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NFL Draft Preview: The downside of trading up

The Patriots are the only team with two picks in the first round of this weekend's NFL Draft. Some Mock Drafts are predicting that New England will trade one or both picks for a higher selection.

Pretend, for a minute, that you're Bill Belichick or Scott Pioli.

You have the 24th and 28th overall picks in Saturday's NFL Draft.

Do you trade either or both of them for a loftier perch, or stay put, taking the best players available when you're on the clock?

Before you decide, consider the recent history of first-round trades.

(Note: To be considered, a trade had to involve a team moving up five slots or more, and/or packaging multiple picks to get there.)


Saints trade all their '99 picks, plus two in 2000, for Washington's 5th overall
Selection – RB Ricky Williams, Texas
Analysis The most foolish trade in NFL history, eclipsing even "The Trade" (Herschel Walker-to-Minnesota 10 years earlier). The Heisman Trophy winner's long list of personal problems led to his trade to Miami and eventual banishment from the NFL. After resurfacing in Canada, he's eyeing an NFL return.
Advantage: Skins, trading down

2001 (No first-round trades occurred in 2000)

Tampa Bay trades up from 21 to Buffalo's 14
Selection – OT Kenyatta Walker, Florida State
Analysis Overall, a good move for Tampa Bay. Walker's been consistent, if not spectacular, starting all but two of the 75 games he's played, including Tampa's '02 Super Bowl victory. Buffalo chose cornerback Nate Clements from Ohio State at 21. He may not have helped the Bills make the playoffs (let alone win a title), but certainly helped himself, when San Francisco lured him away with the richest contract ever for an NFL defender.
Advantage: Bucs, trading up

Giants trade their 30, plus late-round choices, for the Colts' 22
Selection – DB Will Allen, Syracuse
Analysis Allen proved an unexciting, but relatively durable player for New York before signing a free agent deal with Miami last season. The Colts grabbed playmaker Reggie Wayne, wide receiver from "The U," at the bottom of the round.
Advantage: Colts, trading down


Green Bay trades their 28 and a second rounder for Seattle's 20Selection – WR Javon Walker, Florida State
Analysis Walker's four-year career in Green Bay ended on injured reserve. A Pro Bowler in 2004, he was traded last season to Denver, where he posted only his second 1,000-yard receiving season. Seattle took local product Jerramy Stevens, a tight end from Washington who's had off-field issues a-plenty since arriving in the NFL. He's now a free agent and likely won't return to the Seahawks.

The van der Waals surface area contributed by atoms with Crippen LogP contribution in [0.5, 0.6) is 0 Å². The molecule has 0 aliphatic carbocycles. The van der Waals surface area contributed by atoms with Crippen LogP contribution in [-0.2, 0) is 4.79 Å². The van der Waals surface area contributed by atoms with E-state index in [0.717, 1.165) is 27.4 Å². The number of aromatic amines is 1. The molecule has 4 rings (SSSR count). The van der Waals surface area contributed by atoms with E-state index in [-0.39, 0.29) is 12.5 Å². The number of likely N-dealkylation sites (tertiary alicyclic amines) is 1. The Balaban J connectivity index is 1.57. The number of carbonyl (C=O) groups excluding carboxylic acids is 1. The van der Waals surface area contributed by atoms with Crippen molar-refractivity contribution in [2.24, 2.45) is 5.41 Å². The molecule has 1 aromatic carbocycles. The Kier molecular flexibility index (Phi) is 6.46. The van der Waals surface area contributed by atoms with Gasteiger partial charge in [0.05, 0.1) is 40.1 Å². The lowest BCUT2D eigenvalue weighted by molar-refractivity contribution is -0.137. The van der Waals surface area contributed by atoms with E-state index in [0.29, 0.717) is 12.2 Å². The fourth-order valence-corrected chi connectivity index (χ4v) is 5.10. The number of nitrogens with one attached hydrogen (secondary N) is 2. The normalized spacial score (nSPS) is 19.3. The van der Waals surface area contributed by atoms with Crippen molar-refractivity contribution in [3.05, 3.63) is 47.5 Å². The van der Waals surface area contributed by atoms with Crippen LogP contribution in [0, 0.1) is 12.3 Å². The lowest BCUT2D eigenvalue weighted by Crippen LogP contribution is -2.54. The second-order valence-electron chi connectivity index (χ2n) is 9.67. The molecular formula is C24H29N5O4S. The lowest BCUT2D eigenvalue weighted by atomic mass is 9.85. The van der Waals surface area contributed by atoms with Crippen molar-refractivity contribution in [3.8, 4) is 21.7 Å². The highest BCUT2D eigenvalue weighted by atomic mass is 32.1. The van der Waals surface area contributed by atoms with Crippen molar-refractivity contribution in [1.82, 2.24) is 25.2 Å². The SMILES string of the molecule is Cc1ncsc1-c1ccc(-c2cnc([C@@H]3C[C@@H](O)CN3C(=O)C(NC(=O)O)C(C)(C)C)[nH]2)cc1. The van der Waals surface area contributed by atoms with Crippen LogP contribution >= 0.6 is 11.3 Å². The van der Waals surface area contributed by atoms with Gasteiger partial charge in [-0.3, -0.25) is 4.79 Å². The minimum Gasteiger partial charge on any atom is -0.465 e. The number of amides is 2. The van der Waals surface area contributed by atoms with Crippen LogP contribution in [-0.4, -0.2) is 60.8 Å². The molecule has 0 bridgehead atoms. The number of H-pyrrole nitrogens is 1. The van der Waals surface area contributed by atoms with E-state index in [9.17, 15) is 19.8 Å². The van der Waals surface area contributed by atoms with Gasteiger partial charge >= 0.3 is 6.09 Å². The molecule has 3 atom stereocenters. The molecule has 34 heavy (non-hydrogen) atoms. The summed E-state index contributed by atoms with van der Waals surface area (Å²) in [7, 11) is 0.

Advantage: push

New England sends three picks to Washington for the Skins' 21st overall
Selection – TE Daniel Graham, Colorado
Analysis Inconsistency plagued Graham throughout his Patriot career. Never had more than 400 yards receiving in a season and was relied on more to block than catch in recent years. Signed with his hometown Denver Broncos this offseason. With New England's pick at 32, Washington grabbed Tulane QB Patrick Ramsey, who's also with Denver now (his third team) as a backup.
Advantage: push


Jets trade two first-round picks (13 and 22) to Chicago for the 4th overallSelection – DT Dewayne Robertson, Kentucky
Analysis Robertson has played in nearly every game of his career, but only notches about three tackles each time. You can get that kind of production out of undrafted rookie free agents. Chicago didn't fare much better, taking DE Michael Haynes of Penn State (now with the Jets) and erratic QB Rex Grossman of Florida.
Advantage: push

Saints give up back-to-back picks (17 and 18) for Arizona's 6th overall
Selection – DE Johnathan Sullivan, Georgia
Analysis A terrible move by New Orleans. Sullivan never got his act together in the NFL, even when the Pats brought him in briefly last season. He's now out of football. The Cards took two decent players, Penn State wideout Bryant Johnson and Wake Forest linebacker Calvin Pace.